Brooding Our Little Flock
My family and I are suburban backyard chicken keepers that can only have a few hens at time. We do not plan to be hatching chicks frequently throughout the year, so we needed something cheap and easy to brood our chicks in. I looked around for anything that could be either recycled, re-purposed, or collapsible. There really aren’t any construction photos of my brooder set ups, since it was mainly a matter of getting the things out of the garage. Set up instructions come with most dog crates.
Stage 2 – The dog crate brooder
Stage 1 – The terrarium and fish tank brooders.
Pictured as the Cat TV version with hardware cloth protection.
Supplies we had on hand:
- Fish Tank
- 2 Reflectors (one from the tortoise, one from the work bench light)
- 2 different wattage ceramic bulbs
- Dog crate- fold up metal
- wooden bar for roost
- 2 extension cords
- red brooder bulb
- white brooder bulb
- bedding- pine wood shavings
- 2 chick waterers
- 1 chick feeder – new
- 1 chick feeder – vintage
- paper towels
- hardware cloth (used scraps from the coop project)
- zip ties to hold on hardware cloth on dog crate lower sides
- feed – organic starter grower crumbles (We ran it through a burr mixer while the chicks needed mash sized food.)
Our chicks started in a terrarium. We used a red light bulb with a reflector for heat in the terrarium to keep the temp around 95 degrees at first. We kept an old thermometer/ hygrometer on the floor to make sure the temp was correct at the chicks’ level. Later, rather than always raising the bulb and reflector, we switched to the ceramic heat bulbs our tortoise had used. The two were rated for different temperatures. We reduced the temperature about 5 degrees each week or two, until they were ready to go outside.
We did try a number of homemade waterers, but eventually I purchased two chick water bases. I used my own glass mason jars on top. We placed marbles in the basin for the first few weeks to prevent drowning. They had to be cleaned a few times a day. As the chicks got bigger, we propped the waterers up on a block.
We tried substituting an old ice cube tray as feeder in one brooder. It worked okay, but needed frequent cleaning because the chicks would stand on it. Again, the store bought version was better in preventing this problem. I only purchased the bases of the round feeders and used my own mason jars. A mayonnaise jar could work too.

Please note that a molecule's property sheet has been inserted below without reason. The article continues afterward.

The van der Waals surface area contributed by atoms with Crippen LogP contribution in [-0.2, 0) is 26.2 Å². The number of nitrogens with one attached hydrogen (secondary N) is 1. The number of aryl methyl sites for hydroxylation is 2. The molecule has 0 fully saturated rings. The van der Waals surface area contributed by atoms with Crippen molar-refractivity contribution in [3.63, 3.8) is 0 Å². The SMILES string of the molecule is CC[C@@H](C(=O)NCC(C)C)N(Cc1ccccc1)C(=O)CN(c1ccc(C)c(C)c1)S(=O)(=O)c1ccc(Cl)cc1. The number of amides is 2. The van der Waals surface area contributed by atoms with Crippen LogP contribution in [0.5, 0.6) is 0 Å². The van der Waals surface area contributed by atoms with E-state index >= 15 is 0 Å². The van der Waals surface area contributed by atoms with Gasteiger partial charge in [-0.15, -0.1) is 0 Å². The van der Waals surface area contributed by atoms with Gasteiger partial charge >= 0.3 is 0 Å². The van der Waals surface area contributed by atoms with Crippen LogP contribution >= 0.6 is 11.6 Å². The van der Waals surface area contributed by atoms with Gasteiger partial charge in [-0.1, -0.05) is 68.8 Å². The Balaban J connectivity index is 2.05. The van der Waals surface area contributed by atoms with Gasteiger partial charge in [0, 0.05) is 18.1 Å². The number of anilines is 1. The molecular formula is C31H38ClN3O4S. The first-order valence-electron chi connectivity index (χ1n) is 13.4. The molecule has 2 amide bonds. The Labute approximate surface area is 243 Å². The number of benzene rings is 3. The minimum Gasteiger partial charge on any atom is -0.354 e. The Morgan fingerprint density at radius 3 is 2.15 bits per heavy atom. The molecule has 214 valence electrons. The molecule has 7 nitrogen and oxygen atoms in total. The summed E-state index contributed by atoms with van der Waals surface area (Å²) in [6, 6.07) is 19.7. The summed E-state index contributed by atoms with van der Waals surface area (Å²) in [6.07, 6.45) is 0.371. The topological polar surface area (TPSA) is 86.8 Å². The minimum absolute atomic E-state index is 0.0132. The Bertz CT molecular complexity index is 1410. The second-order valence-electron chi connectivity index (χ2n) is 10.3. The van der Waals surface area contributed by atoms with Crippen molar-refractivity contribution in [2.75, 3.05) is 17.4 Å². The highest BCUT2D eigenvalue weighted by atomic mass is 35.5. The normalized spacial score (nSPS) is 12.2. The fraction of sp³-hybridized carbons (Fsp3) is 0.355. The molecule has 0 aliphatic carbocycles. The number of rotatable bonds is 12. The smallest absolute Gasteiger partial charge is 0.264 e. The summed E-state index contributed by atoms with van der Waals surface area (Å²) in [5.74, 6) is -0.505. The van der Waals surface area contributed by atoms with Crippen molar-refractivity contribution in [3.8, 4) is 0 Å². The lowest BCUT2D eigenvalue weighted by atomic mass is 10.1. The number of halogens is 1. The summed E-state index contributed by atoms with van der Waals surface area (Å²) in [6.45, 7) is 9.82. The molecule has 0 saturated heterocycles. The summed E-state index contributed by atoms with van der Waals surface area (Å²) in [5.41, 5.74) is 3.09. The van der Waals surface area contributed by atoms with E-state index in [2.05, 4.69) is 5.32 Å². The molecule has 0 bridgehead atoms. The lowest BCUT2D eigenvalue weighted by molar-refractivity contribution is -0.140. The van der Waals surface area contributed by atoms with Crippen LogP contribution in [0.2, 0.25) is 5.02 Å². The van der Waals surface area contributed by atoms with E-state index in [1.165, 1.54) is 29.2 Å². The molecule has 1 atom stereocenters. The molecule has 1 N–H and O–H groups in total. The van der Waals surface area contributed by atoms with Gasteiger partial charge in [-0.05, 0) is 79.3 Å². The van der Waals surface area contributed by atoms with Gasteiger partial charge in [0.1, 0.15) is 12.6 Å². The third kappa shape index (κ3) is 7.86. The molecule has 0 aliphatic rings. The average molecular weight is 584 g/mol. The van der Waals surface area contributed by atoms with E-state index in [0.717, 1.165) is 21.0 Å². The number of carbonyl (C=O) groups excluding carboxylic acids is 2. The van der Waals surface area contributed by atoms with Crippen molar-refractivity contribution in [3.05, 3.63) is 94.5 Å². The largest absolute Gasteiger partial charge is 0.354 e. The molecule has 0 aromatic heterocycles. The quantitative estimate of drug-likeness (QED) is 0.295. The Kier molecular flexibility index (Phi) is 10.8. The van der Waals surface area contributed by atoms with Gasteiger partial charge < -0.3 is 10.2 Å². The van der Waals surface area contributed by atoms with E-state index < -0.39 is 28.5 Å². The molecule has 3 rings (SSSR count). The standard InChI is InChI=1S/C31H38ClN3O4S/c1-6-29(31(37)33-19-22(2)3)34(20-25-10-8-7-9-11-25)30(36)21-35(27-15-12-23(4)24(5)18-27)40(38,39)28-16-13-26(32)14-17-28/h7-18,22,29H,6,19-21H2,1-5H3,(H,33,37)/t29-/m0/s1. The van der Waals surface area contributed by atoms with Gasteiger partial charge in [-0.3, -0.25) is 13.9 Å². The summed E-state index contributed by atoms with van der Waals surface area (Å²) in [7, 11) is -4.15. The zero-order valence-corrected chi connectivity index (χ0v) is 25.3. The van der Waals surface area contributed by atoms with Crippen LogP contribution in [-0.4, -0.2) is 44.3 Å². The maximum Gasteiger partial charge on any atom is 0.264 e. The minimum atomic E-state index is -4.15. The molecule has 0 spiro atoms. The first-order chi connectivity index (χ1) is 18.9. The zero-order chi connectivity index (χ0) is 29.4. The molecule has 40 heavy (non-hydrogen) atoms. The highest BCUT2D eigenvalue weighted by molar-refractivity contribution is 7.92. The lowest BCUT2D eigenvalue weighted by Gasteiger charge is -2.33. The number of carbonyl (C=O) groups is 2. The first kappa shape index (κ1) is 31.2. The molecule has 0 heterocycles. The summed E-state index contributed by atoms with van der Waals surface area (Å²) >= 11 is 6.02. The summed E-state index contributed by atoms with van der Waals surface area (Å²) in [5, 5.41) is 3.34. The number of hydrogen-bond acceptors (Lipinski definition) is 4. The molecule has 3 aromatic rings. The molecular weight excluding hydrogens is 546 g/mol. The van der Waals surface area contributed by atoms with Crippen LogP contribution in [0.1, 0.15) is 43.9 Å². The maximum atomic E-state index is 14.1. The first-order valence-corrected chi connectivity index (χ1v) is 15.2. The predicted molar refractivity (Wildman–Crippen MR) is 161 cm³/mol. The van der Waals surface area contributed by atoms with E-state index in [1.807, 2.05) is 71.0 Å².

We covered the bottom of the brooder with shavings and changed them as needed. Until the chicks figured out what was food, we covered it with paper towels. The paper towels were changed a couple of times of day due to the droppings. Also, since we were raising the chicks on non-medicated feed, cleanliness of the bedding was even more important. The bedding and chicks made a lot of dust, so a vacuum was also necessary pretty regularly in the room the chicks were in.
Some things I would want to change:
- I don’t recommend trying to use a terrarium for brooding for the whole 8 weeks. Even with just 6 chicks, they quickly out grow it. Our chicks were only in the terrarium for about two weeks, until the dog crate was utilized for the second phase.
- Make it easier to clean the dog crate. The door is on one end by a wall.
- Put a different material around the bottom to keep the shavings in (but I liked seeing in.) The dog crate allowed shavings to spill out the sides when the chicks were big enough to scratch them out.
Some things I really liked about our brooder
- I liked that it was in the house on the floor of the bathroom. The kids could close the door to the room and open the brooder door. The chicks would come out on their own to play. Some chicks were shy and this worked better for them. It also kept the dust confined to one room, rather than everywhere.
- I also liked that when we finished, the dog crate folded flat and went back the garage for next time. Nothing was wasted or disposed of in a landfill. It is not really taking up much space in our tiny house or our little city lot.